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Connections: Built for Two

Wed, 01/22/2020 - 12:45

Because I’ve been putting my head down lately in a small house at Peconic Landing, the retirement community in Green­port, the concept of “home” has been very much on my mind. If casual acquaintances were to ask, I would still say I live in East Hampton, despite the fact that it takes two ferries across Shelter Island and about an hour to get here from there.

Peconic Landing is expansive. In addition to its 105 “cottage homes,” it has what it calls “patio homes,” which are smaller and financially more modest, as well as a huge main building with 187 one and two-bedroom apartments and an underground garage.

While built specifically for a couple like my husband Chris and me, the scale of the cottage we live in is, frankly, larger than necessary. An 8-by-12-foot Persian rug is swallowed up by the living room, and the dining table in an adjacent alcove can seat 10 with plenty of elbow room. There are two bathrooms, a two-car garage, a study-cum-guest bedroom with a double couch for overnight visits, and a sunroom done up in a sort of garden theme (decorated with a couch in vintage floral upholstery, my desk, a couple of chinoiserie-floral desk lamps, and plenty of plants on plant stands arrayed under the windows).

The first house I called home in East Hampton was not the place on Edwards Lane in East Hampton that I have frequently written about, but a more unusual abode in the bay-beach dunes in Amagansett. It began its life as a tidy four-room house in a boatyard at the head of Three Mile Harbor, which the owner wanted to get rid of. My first husband and I had it moved east on the back of a giant moving truck to the environs of Gardiner’s Bay, where we set it atop a foundation and basement, far enough back from the shoreline — two or three dunes back, with a bit of wetland in between — that erosion wouldn’t immediately undermine it. (Yes, Virginia, we did know about erosion back in the 1960s!) We also added a narrow bedroom and loft to one side, although we didn’t extend heat and it took fortitude to sleep there. The Amagansett house always felt a bit like camping, with the call of whippoorwills and bobwhites ringing out at dawn and dusk.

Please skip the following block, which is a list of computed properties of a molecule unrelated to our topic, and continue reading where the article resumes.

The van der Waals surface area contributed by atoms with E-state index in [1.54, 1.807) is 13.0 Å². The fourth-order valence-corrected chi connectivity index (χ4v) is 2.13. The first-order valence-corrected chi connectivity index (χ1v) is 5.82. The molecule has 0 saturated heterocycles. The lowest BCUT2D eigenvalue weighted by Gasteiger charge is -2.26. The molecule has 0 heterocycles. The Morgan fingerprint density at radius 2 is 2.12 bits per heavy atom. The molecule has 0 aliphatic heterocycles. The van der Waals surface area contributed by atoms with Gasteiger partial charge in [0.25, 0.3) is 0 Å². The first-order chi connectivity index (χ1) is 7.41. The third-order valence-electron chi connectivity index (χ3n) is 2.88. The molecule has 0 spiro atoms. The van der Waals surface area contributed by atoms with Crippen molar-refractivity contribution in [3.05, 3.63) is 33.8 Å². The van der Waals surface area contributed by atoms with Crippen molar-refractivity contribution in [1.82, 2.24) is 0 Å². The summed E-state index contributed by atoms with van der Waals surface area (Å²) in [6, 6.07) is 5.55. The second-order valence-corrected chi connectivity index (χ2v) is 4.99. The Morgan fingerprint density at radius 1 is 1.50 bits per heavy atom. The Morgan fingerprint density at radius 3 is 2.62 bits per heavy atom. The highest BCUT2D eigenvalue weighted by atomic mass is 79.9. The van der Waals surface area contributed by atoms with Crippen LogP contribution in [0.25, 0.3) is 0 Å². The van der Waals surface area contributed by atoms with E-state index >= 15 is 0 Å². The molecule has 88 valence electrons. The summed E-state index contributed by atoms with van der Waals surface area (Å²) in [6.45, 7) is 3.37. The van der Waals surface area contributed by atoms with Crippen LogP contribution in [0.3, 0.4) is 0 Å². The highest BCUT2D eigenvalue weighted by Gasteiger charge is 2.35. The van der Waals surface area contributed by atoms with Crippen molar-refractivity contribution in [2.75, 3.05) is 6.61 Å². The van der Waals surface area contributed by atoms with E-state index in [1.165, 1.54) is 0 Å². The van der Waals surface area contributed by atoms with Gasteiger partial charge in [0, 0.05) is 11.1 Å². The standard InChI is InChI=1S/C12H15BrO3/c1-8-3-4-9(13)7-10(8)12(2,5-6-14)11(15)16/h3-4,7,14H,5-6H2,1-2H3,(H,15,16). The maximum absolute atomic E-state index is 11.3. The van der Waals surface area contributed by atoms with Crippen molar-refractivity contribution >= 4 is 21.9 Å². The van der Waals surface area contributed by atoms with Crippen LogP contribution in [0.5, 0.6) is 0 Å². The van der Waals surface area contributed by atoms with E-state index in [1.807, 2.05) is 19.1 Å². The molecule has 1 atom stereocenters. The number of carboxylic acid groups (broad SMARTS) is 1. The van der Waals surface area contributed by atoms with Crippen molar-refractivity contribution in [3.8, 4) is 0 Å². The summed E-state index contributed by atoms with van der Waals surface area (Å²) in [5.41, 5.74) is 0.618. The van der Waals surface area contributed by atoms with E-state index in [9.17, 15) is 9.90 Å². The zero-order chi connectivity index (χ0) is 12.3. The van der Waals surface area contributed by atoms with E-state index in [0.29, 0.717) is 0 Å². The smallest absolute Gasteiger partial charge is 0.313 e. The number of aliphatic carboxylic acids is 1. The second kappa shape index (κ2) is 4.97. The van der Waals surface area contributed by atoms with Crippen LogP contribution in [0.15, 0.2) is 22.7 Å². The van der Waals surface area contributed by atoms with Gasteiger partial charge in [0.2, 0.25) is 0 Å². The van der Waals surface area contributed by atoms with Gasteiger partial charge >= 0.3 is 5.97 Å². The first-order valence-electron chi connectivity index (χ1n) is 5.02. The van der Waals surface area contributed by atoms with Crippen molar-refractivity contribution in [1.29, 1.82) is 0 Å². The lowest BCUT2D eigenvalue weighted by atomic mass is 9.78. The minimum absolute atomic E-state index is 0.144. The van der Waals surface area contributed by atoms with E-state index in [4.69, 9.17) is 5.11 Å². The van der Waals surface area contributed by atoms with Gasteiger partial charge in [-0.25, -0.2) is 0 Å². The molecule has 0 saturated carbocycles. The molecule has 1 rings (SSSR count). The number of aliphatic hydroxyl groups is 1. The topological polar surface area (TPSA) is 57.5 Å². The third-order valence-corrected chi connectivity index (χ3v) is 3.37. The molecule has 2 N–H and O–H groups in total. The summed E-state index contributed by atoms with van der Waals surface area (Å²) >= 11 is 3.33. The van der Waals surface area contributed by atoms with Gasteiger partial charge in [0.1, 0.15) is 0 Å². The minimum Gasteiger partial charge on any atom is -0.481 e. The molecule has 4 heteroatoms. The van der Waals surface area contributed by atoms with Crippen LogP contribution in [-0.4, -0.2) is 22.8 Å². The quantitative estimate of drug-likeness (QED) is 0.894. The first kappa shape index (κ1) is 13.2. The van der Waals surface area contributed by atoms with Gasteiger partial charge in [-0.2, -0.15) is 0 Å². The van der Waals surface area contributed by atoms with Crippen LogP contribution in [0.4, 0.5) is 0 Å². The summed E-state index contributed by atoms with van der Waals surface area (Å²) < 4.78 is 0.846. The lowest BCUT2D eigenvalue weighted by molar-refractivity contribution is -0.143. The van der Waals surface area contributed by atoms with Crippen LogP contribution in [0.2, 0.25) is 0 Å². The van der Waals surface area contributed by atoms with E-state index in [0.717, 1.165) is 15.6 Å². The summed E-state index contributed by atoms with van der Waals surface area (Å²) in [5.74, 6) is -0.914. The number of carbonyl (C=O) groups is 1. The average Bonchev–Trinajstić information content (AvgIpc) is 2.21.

Not only does the word “home” echo with associations, however, so does “cottage.” I hesitate to tell the folks in charge at Peconic Landing that to East Hamptoners, a cottage used to be what we called a very large, turn-of-the-century building, probably in the Shingle Style, with an ample third floor and a wraparound porch, near the ocean in what The East Hampton Star used to refer to as “the Summer Colony.” Cottages as we knew them way back when were intended for single families of means and numerous staff. The cottages at Peconic Landing are actually cottage-cottages: one story, with a bungalow layout and neat plantings out front that bloom in spring.

“A house is made with walls and beams,” reads a rather corny wall sign at one of my new neighbor’s cottages, “a home is built with love and dreams.” It may be schmaltzy, but how true!

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